I don’t believe there’s a person out there who has never thought this to themselves “Am I enough?” The tendency to question things we are told in general is not bad, however questioning our own value, our own abilities, our worthiness, can be. The sense of wanting to be “perfect” (whatever that means), the sense of wanting to please and be liked by everyone, the sense of wanting to succeed at everything, will at times make many of us ask “Am I enough?”
The beauty of starting along the yoga path in my 50’s is that by the time you get to this age, you are hopefully trying to “please” fewer people (read: change yourself to please others) yet you are pleasing most people around you by simply being You.
There is something called the imposter syndrome which some of you may have heard of; in brief, it means being unable to acknowledge what we are good at, feeling unworthy of sharing with others, afraid that we may be exposed as a fake. Many people who start in a new job feel this way. “Do I actually know enough? Will I be able to do my job successfully? Will I be able earn my co-workers or my bosses trust? etc.” When I finished my first 200hr Teacher Training, and before I began teaching, I asked myself these questions a lot. What have I got to share with others that isn’t already out there?
By practicing yoga, and more specifically, by practicing yoga mindfully, we learn that we are enough simply by being. We are each unique and we each have something unique to offer. We are all where we are, for a reason. We learn that we will never be able to please all people, and we learn to be OK with that fact. We learn that the hardest of poses takes years and years of foundational practice, and that nothing is achieved overnight. We learn that we need to be prepared. We can always learn more, but we start with the basics, grow from there, share our knowledge with sincere passion – and then, those who are attracted to our work will react and will remain, and those that are looking for something else will go elsewhere to find that. And again, we learn to be OK with that.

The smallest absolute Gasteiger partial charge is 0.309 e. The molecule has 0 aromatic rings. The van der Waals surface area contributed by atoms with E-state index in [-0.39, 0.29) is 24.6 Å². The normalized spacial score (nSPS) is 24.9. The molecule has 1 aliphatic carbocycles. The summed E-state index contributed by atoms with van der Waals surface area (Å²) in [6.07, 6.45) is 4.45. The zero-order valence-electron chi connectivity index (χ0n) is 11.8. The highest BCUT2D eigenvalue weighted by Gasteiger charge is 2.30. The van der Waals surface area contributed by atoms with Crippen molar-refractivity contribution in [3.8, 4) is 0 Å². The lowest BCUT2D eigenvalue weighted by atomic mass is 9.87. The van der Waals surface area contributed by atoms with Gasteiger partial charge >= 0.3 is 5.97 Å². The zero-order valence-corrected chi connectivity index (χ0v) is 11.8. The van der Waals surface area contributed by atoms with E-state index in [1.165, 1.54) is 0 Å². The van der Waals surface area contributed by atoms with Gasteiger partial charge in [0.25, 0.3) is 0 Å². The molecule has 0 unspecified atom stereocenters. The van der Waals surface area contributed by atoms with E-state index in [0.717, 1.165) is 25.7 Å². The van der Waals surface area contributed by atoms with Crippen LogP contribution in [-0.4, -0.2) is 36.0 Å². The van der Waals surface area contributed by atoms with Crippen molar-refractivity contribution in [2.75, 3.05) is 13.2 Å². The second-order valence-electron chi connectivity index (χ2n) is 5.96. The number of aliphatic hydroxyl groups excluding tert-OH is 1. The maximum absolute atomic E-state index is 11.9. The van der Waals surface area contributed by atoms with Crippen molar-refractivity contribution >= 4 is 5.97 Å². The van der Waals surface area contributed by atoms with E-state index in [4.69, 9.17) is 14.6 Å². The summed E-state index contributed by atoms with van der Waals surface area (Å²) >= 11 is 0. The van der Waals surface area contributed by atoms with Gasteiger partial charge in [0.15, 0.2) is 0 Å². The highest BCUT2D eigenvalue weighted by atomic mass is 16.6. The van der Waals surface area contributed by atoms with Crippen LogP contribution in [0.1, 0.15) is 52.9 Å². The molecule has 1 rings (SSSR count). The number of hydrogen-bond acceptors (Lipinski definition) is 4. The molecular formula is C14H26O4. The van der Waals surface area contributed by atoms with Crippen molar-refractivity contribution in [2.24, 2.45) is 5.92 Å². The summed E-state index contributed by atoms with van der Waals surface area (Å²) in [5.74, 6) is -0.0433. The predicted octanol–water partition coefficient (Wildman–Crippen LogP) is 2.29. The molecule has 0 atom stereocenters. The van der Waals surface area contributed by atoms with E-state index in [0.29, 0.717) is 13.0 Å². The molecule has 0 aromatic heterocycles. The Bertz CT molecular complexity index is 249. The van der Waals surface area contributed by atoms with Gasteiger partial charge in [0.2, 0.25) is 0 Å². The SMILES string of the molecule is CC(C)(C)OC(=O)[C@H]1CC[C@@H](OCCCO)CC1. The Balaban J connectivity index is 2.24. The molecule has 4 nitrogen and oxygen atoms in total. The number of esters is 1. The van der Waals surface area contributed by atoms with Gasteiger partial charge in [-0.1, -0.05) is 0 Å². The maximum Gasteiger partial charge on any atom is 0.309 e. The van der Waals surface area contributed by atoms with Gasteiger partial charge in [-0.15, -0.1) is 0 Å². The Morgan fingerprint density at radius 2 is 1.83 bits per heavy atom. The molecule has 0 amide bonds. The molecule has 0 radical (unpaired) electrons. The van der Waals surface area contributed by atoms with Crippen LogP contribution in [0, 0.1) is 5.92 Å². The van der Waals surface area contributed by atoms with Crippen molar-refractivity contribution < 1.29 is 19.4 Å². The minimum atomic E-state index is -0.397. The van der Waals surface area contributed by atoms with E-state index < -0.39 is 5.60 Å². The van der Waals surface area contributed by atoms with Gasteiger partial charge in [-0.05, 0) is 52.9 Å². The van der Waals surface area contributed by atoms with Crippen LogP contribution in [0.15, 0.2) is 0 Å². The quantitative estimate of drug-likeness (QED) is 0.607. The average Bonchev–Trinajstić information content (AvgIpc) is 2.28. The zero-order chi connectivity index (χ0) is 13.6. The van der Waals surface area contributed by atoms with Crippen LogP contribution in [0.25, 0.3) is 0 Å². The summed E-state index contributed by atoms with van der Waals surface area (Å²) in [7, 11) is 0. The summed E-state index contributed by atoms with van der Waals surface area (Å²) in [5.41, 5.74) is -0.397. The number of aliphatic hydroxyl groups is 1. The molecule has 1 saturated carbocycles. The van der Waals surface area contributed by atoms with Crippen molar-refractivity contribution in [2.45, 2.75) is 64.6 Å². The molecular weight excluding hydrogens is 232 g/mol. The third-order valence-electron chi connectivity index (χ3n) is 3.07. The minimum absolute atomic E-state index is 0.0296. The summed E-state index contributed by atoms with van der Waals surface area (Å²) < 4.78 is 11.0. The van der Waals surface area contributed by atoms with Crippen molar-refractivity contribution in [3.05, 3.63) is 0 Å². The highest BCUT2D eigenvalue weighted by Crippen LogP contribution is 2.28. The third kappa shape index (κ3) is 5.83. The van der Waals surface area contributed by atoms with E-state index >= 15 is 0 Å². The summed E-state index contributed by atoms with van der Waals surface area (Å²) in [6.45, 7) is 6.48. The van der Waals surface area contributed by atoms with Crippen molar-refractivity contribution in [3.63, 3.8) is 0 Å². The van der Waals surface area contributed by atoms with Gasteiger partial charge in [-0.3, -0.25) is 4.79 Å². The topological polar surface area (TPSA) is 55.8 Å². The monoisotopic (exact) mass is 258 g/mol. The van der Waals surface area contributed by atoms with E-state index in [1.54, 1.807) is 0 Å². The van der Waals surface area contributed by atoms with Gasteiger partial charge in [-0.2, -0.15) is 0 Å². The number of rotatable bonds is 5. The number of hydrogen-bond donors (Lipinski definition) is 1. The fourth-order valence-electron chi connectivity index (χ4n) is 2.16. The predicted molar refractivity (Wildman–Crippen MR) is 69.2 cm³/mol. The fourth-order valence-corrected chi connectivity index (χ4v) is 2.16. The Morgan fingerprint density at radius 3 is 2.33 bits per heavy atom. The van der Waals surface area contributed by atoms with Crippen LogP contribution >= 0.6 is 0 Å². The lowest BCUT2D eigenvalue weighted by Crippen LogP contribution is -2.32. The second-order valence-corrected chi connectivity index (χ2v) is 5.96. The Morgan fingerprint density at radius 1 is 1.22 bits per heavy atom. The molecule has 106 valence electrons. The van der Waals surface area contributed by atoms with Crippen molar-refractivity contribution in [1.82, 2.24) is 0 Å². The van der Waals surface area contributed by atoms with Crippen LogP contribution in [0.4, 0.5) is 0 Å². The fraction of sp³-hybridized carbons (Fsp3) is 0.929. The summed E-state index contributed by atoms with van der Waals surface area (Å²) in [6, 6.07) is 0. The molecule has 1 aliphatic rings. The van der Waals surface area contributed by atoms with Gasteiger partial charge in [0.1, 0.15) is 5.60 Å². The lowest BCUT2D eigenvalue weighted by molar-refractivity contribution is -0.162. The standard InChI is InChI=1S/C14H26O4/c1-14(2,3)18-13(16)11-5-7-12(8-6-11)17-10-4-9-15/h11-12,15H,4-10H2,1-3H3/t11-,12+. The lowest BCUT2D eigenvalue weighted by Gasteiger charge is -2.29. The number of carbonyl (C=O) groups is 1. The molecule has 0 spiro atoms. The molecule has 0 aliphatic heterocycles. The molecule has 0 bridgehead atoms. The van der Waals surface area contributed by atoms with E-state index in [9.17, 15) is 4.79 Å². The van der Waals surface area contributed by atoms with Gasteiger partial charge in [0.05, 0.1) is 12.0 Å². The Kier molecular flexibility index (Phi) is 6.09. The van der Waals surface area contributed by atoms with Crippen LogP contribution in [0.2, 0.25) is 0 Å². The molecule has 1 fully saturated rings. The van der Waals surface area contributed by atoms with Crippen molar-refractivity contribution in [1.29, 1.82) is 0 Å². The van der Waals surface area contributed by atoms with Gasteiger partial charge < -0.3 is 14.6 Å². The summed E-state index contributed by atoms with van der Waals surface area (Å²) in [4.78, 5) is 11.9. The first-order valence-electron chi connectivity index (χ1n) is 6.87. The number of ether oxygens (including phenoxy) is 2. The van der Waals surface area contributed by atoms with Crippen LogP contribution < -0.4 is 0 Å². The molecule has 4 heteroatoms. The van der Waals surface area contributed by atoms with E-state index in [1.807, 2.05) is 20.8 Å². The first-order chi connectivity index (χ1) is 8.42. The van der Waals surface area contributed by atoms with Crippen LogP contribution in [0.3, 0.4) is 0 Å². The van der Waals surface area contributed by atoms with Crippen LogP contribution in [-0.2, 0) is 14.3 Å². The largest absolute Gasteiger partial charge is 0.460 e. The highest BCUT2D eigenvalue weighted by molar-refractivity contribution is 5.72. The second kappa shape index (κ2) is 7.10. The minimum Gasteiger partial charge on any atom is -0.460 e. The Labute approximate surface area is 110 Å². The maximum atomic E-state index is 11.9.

When I share yoga with others, I don’t have this crazy need to teach the most complex of poses. I teach with a belief that the basics (read: the breath, the body alignment, and the mindfulness) will do much more to carry us through in our daily stress-filled lives, than the ability to stand on our head or on one arm (although these look really good on Instagram!)
I am passionate about teaching proper alignment (which often is shown in the most basic of poses), and I am convinced that practicing these postures with skill, with mindful breathing, will have long term value in peoples lives.
For those that are entering the yoga world through the door labelled “Physical”, looking for that arm-balance challenge, that is what will satisfy them, and that is what they should go with! For those of us looking more to balance all the demands of our lives, yoga will constantly remind us that everything in this world, including balance, is temporary. It’s found in one moment, it’s held for a moment or two, it feels amazing, and then it’s gone – until the next time. Being OK in that one wonderful moment, is what it’s all about.
Getting to that place in your mind, where You are enough – to me, that is the ultimate yoga. ♥